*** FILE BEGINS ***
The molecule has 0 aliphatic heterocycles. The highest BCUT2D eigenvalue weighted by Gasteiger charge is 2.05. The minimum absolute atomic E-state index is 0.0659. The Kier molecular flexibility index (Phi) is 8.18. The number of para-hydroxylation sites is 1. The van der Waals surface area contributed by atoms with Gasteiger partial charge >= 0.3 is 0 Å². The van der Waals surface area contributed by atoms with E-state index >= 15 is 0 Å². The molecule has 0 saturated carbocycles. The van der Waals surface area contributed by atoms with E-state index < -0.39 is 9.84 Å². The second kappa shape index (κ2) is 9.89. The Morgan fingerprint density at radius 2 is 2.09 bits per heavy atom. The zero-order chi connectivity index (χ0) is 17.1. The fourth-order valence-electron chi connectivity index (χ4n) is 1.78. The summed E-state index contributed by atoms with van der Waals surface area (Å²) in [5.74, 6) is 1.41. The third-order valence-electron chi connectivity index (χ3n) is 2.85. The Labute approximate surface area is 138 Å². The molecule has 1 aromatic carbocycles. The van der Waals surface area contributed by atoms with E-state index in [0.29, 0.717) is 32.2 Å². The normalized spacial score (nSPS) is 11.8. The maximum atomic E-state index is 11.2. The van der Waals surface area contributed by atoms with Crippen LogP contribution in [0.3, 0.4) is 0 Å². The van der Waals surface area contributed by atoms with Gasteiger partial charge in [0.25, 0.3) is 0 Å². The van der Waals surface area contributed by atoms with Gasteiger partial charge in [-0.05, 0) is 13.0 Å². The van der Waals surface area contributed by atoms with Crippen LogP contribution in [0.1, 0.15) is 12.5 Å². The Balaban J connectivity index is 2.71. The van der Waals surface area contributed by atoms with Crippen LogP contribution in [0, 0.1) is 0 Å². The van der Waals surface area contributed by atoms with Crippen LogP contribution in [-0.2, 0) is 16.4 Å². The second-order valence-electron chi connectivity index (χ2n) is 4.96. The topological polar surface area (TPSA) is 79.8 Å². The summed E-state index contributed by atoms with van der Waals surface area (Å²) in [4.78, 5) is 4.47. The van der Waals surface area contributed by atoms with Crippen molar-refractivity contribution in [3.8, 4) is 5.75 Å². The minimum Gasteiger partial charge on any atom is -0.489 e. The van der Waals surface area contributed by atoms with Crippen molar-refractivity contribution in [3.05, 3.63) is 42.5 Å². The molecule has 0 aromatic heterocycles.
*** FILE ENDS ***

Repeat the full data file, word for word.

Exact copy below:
The molecule has 0 aliphatic heterocycles. The highest BCUT2D eigenvalue weighted by Gasteiger charge is 2.05. The minimum absolute atomic E-state index is 0.0659. The Kier molecular flexibility index (Phi) is 8.18. The number of para-hydroxylation sites is 1. The van der Waals surface area contributed by atoms with Gasteiger partial charge >= 0.3 is 0 Å². The van der Waals surface area contributed by atoms with E-state index >= 15 is 0 Å². The molecule has 0 saturated carbocycles. The van der Waals surface area contributed by atoms with E-state index < -0.39 is 9.84 Å². The second kappa shape index (κ2) is 9.89. The Morgan fingerprint density at radius 2 is 2.09 bits per heavy atom. The zero-order chi connectivity index (χ0) is 17.1. The fourth-order valence-electron chi connectivity index (χ4n) is 1.78. The summed E-state index contributed by atoms with van der Waals surface area (Å²) in [5.74, 6) is 1.41. The third-order valence-electron chi connectivity index (χ3n) is 2.85. The Labute approximate surface area is 138 Å². The molecule has 1 aromatic carbocycles. The van der Waals surface area contributed by atoms with E-state index in [0.29, 0.717) is 32.2 Å². The normalized spacial score (nSPS) is 11.8. The maximum atomic E-state index is 11.2. The van der Waals surface area contributed by atoms with Crippen LogP contribution in [0.3, 0.4) is 0 Å². The van der Waals surface area contributed by atoms with Gasteiger partial charge in [0.25, 0.3) is 0 Å². The van der Waals surface area contributed by atoms with Gasteiger partial charge in [-0.05, 0) is 13.0 Å². The van der Waals surface area contributed by atoms with Crippen LogP contribution in [0.1, 0.15) is 12.5 Å². The Balaban J connectivity index is 2.71. The van der Waals surface area contributed by atoms with Crippen LogP contribution in [0, 0.1) is 0 Å². The van der Waals surface area contributed by atoms with Crippen LogP contribution in [-0.2, 0) is 16.4 Å². The second-order valence-electron chi connectivity index (χ2n) is 4.96. The topological polar surface area (TPSA) is 79.8 Å². The summed E-state index contributed by atoms with van der Waals surface area (Å²) in [4.78, 5) is 4.47. The van der Waals surface area contributed by atoms with Crippen molar-refractivity contribution in [3.8, 4) is 5.75 Å². The minimum Gasteiger partial charge on any atom is -0.489 e. The van der Waals surface area contributed by atoms with Crippen molar-refractivity contribution in [3.05, 3.63) is 42.5 Å². The molecule has 0 aromatic heterocycles.